The majority of employers say that the interview is the most important part of the hiring process. During the current climate, your time is so precious and for each job that you advertised, you will no doubt have more applications that you anticipated, which means that when it comes down to the interview, you should be fully prepared and know exactly what you want to find out from each candidate in order to find the best talent around.
There are a variety of factors to think about before you start interviewing candidates for your vacancy.
What style of the interview are you going to do?
Will you go for a structured competency style interview where you have pre set questions that you will score the candidate against, or a more informal talk through their CV, asking relevant questions as you go along? Both of these styles work as long as you are prepared and plan your questions and interview technique beforehand.
Who will conduct the interview?
Working out who will be present in each interview will help you plan what their roles will be. Will it be the team manager, a member of HR, the director etc? My advice is to have two people in an interview as you will be able to discuss both of your opinions of each candidate, Each person will pick up on different things from the interview so this will enable you to have a balanced view.
How long should each interview last?
When planning your interview slots you want to think about timings and your availability. The average length of time is around 30-45mins for a non-management role and around 1 hour – 1.5 hours for a senior level role. Take into consideration if you want them all to be conducted on one day or split across a few different days. Be mindful that the longer the process takes, the more likely you are to start losing candidates to other interviews.
Where will you hold the interview?
Think about a private space that you can use freely where you will not be interrupted. Do you need to book a board room or go to separate venue offsite?
What documents should you prepare?
You would expect the candidate to prepare for their interview and so should you. Make sure that you have printed out the candidates CV, covering letter and the job description. Read them and make notes before hand along with any specific questions you would like to ask and get clarity on.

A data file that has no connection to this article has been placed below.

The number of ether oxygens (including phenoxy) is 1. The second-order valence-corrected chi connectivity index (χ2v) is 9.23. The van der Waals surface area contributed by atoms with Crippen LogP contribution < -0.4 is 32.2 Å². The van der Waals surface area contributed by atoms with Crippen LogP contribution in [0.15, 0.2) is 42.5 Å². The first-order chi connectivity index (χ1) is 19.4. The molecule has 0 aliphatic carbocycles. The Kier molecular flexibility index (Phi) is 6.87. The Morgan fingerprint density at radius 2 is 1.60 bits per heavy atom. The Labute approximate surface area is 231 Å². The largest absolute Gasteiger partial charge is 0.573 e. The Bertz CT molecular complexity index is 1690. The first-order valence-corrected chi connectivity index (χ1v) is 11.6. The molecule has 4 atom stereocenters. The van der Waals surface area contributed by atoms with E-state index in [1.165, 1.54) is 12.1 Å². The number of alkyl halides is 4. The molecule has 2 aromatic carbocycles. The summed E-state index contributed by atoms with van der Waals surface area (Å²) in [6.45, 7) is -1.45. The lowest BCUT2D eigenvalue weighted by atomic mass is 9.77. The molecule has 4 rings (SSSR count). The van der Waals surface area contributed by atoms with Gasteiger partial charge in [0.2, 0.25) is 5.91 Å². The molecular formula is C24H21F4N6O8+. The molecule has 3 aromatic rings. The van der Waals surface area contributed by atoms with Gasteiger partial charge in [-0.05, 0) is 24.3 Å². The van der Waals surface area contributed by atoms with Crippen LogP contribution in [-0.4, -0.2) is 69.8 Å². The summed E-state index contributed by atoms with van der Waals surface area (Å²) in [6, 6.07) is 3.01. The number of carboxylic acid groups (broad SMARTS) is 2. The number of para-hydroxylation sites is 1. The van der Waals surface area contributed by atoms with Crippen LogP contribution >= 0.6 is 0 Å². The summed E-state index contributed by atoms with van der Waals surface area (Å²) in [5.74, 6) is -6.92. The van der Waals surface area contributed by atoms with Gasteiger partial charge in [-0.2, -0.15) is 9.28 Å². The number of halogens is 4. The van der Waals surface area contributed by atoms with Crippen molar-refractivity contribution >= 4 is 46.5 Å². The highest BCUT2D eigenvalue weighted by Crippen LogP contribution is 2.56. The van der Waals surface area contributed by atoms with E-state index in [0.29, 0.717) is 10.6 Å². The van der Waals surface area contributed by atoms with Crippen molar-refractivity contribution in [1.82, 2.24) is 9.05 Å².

Do you know what questions to ask?
You should never go into an interview without having your main questions prepared. You may find that as things progress, other questions come out, but make sure you have a structure of what you want to find out at the very least.
- You should prepare questions relating to the job description, skills needed and company values that are structured around their CV and experience.
- You should also ask questions that will enable you to find out about their personality, behaviours and attitude to work.
- You should also find out why your job is the one that they want, why they want to work for your business and what preparation they have done.
If you are conducting a competency style interview then your questions should be asked in a way that requires an answer with an example i.e “Can you tell me a time when you dealt with a difficult customer?” .
When the interview starts, most candidates will be extremely nervous, so try and put them at ease by introducing yourself and your colleague, and giving them an overview of what they should expect within the interview and timescale.
Once you have completed the first stage of interviews, you should then go through the whole process again to prepare for your second stage……
- Who do you want to see again?
- What do you want to gain from the interview?
- What is the purpose?
- Who will conduct the interview?
- What questions do you want to ask?
- Will there be any assessments?
After all of the interviews have been conducted, it is very important to let all candidates know your decision and feedback as as soon as possible. This will showcase your business in a positive light to all candidates who may then in turn, speak positively about your company to friends and family, which will result in referrals in the future. It all helps towards your positive employer branding. Any negative feedback could hinder your chances of recruiting in the future and also effect your ability to attract top talent.
If you use an agency, then they are there to support your recruitment process, take a lot of the time pressure and preparation away from you, as well as being there to promote your employer branding. From sifting through all applications, sourcing their own candidates who would be the right culture fit as well as coordinating the whole process for you. They will be there to maintain contact with every candidate at every stage, keeping them informed and giving feedback.
A good recruitment agency should be able to work along side your own recruitment process and strategy and understand your needs every step of the way to work in partnership with you.
We have a team of experienced consultants who are here to support you with your recruitment needs. To find out more about how we can help, please click here or call the office on 01723 313505.